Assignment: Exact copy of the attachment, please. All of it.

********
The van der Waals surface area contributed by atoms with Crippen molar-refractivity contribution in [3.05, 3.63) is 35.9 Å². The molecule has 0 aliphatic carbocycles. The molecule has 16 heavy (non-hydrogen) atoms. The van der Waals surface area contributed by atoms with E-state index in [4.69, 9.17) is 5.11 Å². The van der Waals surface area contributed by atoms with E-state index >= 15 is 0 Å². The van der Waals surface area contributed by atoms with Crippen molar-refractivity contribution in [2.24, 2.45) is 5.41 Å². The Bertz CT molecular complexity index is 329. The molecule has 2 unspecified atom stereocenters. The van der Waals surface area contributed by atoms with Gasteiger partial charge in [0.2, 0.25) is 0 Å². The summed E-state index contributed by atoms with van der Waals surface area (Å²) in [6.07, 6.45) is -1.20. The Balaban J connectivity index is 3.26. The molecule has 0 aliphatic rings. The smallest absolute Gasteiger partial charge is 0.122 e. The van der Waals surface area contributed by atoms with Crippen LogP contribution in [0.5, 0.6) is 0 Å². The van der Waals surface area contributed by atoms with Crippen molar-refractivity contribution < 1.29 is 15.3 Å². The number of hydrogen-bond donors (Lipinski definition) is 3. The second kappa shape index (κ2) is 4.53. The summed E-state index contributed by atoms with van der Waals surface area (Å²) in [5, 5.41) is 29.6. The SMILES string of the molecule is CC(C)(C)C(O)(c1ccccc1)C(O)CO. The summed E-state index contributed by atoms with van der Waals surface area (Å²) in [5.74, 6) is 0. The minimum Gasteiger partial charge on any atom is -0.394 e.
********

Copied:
The van der Waals surface area contributed by atoms with Crippen molar-refractivity contribution in [3.05, 3.63) is 35.9 Å². The molecule has 0 aliphatic carbocycles. The molecule has 16 heavy (non-hydrogen) atoms. The van der Waals surface area contributed by atoms with E-state index in [4.69, 9.17) is 5.11 Å². The van der Waals surface area contributed by atoms with E-state index >= 15 is 0 Å². The van der Waals surface area contributed by atoms with Crippen molar-refractivity contribution in [2.24, 2.45) is 5.41 Å². The Bertz CT molecular complexity index is 329. The molecule has 2 unspecified atom stereocenters. The van der Waals surface area contributed by atoms with Gasteiger partial charge in [0.2, 0.25) is 0 Å². The summed E-state index contributed by atoms with van der Waals surface area (Å²) in [6.07, 6.45) is -1.20. The Balaban J connectivity index is 3.26. The molecule has 0 aliphatic rings. The smallest absolute Gasteiger partial charge is 0.122 e. The van der Waals surface area contributed by atoms with Crippen LogP contribution in [0.5, 0.6) is 0 Å². The van der Waals surface area contributed by atoms with Crippen molar-refractivity contribution < 1.29 is 15.3 Å². The number of hydrogen-bond donors (Lipinski definition) is 3. The second kappa shape index (κ2) is 4.53. The summed E-state index contributed by atoms with van der Waals surface area (Å²) in [5, 5.41) is 29.6. The SMILES string of the molecule is CC(C)(C)C(O)(c1ccccc1)C(O)CO. The summed E-state index contributed by atoms with van der Waals surface area (Å²) in [5.74, 6) is 0. The minimum Gasteiger partial charge on any atom is -0.394 e.